The recent English High Court judgment of Golden Ocean Group Ltd v Salgaocar Mining Industries PVT Ltd (“SMI”),  EWHC 56 (Comm), provides useful guidance for parties negotiating a contract via email where one party subsequently argues that a resulting contractual guarantee is unenforceable under section 4 of the Statute of Frauds 1677. The judgment analyses, amongst other things, whether 21st-century methods of commun¬ication constitute an “agreement, memorandum or note in writing and signed” and more specifically, whether a guarantee might be unenforceable because it was “agreed” upon in a lengthy chain of email correspondence.
Golden Ocean brought a claim under a "guarantee" for over $50 million. The underlying basis was an allegation that a long-term charterer had failed to honor its obligations by failing to take delivery of the vessel "MV Golden Future" under a 10-year charter contract worth $40,500 per day.
The charter contract followed detailed negotiations between Golden Ocean and Mr. Anil Salgaocar, a co-defendant acting on behalf of the charterer and its guarantor, SMI. In court, both defendants now argued that there was no contract or guarantee in existence. Golden Ocean countered that this was contrary to all oral and written communication leading up to, concluding and subsequent to the agreement.
In terms of the guarantee, the defendants sought to rely on section 4 of the Statute of Frauds adopted by the Cavalier Parliament in 1677, some form of which still exists today in many common law jurisdictions. This statute states: "No action shall be brought whereby to charge the Defendant upon any special promise to answer for the debt default or miscarriage of another person unless the Agreement upon which such Action shall be brought or some Memorandum or Note thereof shall be in Writing and signed by the party to be charged therewith or some other person thereunto by him lawfully authorised".
In summary, relying on section 4, the defendants argued that the guarantee was incomplete because:
- The key terms relating to the guarantee were contained in email correspondence between the parties and the final email relating to the guarantee requested Golden Ocean to recap certain terms, and obtain a written acknowledgment from each employee of receipt of this notice;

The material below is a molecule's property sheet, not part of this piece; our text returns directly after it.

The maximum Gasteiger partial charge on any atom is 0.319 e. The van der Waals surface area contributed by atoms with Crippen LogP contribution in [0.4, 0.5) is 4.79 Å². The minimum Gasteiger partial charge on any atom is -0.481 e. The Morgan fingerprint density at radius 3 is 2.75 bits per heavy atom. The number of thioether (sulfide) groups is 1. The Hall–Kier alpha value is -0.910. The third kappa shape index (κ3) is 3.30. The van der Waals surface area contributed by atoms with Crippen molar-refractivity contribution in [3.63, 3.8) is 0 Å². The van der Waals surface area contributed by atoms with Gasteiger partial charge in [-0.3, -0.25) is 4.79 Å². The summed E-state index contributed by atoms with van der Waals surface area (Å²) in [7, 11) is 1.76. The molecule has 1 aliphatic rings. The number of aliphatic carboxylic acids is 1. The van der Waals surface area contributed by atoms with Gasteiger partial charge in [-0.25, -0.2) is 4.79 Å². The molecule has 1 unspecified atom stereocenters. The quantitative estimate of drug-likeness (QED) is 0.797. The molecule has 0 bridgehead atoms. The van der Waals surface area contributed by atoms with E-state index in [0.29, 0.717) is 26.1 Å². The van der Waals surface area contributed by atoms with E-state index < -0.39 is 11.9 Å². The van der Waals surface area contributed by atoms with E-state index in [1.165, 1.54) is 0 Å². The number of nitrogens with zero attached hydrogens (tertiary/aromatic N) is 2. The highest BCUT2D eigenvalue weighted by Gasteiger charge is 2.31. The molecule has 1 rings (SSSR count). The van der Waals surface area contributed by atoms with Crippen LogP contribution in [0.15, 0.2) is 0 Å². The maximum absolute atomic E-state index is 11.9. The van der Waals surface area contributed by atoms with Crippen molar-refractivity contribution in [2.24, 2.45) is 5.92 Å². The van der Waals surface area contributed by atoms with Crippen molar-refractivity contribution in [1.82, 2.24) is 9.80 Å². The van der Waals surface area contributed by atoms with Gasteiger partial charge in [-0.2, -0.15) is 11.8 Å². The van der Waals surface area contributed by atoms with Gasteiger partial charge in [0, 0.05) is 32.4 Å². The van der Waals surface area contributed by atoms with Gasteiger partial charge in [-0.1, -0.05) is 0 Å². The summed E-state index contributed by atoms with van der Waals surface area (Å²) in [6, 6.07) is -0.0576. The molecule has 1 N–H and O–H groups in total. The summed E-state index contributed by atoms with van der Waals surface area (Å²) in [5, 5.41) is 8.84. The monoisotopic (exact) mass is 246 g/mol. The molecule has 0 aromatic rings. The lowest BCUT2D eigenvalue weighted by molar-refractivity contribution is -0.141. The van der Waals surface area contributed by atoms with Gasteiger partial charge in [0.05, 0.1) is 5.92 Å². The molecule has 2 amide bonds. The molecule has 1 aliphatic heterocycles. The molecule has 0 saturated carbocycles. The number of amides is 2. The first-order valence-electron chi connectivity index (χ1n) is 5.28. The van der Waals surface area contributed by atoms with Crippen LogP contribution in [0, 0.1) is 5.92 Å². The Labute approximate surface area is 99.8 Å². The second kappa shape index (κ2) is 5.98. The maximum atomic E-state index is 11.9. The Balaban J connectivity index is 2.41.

- The final email between the parties relating to the guarantee also referred to the agreement being recorded in a future document; and
- The string of emails and other documents (all relating to the guarantee) could not be patched together to establish a guarantee, as not all of the emails and documents referred to each other.
Mr. Justice Christopher Clark was not persuaded by these arguments, stating "I am entirely satisfied that it is well arguable that the Statute of Frauds has been satisfied because the agreement upon which Golden Ocean bases its claim was an agreement in writing". He also was not convinced by the "recap" argument: "it does not seem to me that the request for recap means that there was no agreement in writing. The recap was a recapitulation of an agreement that had already been made – in writing", nor by the "volumin¬ous documents" argument: "If there is said to have been an agreement in writing the Court is entitled to look at those documents which are said to constitute the agreement, however many they may be".
The judge went on: "As to commercial good sense, it seems to me highly desirable that the law should give effect to agreements made by a series of e-mail communications which follow, more clearly than many negotiations between men of business, the sequence of offer, counter offer, and final acceptance, by which, classically, the law determines whether a contract has been made. This is particularly so when charterparties with guarantees are often negotiated and concluded by the sort of e-mail exchange seen in this case; and are not necessarily followed by a drawn-up charter".
This case highlights the danger faced by parties at the negotiating table where the contract is to be governed by English law. Clearly, UK Courts will not always cobble together extrinsic evidence to give effect to a contract, exemplified by the recent case of Fairstate Limited v General Enterprise & Management Limited and Atef Sarian  EWHC 3072 (2B); however, it is clear from Mr Salgaocar’s experience that parties who wish not to be bound by their correspondence or related documentation should take extreme care to ensure that their conduct does not leave them so, despite the absence of a single, written, signed and integrated contract document. Whilst marking correspondence "Subject To Contract" can help, this is not foolproof, as demonstrated in the recent case of Jirehouse Capital & Ors v Beller & Anor,  EWHC 2538 (Ch). If pre-contractual negotiations are intended to be exactly that, guidance should always be sought to ensure that a Gordian knot is not unwillingly tied.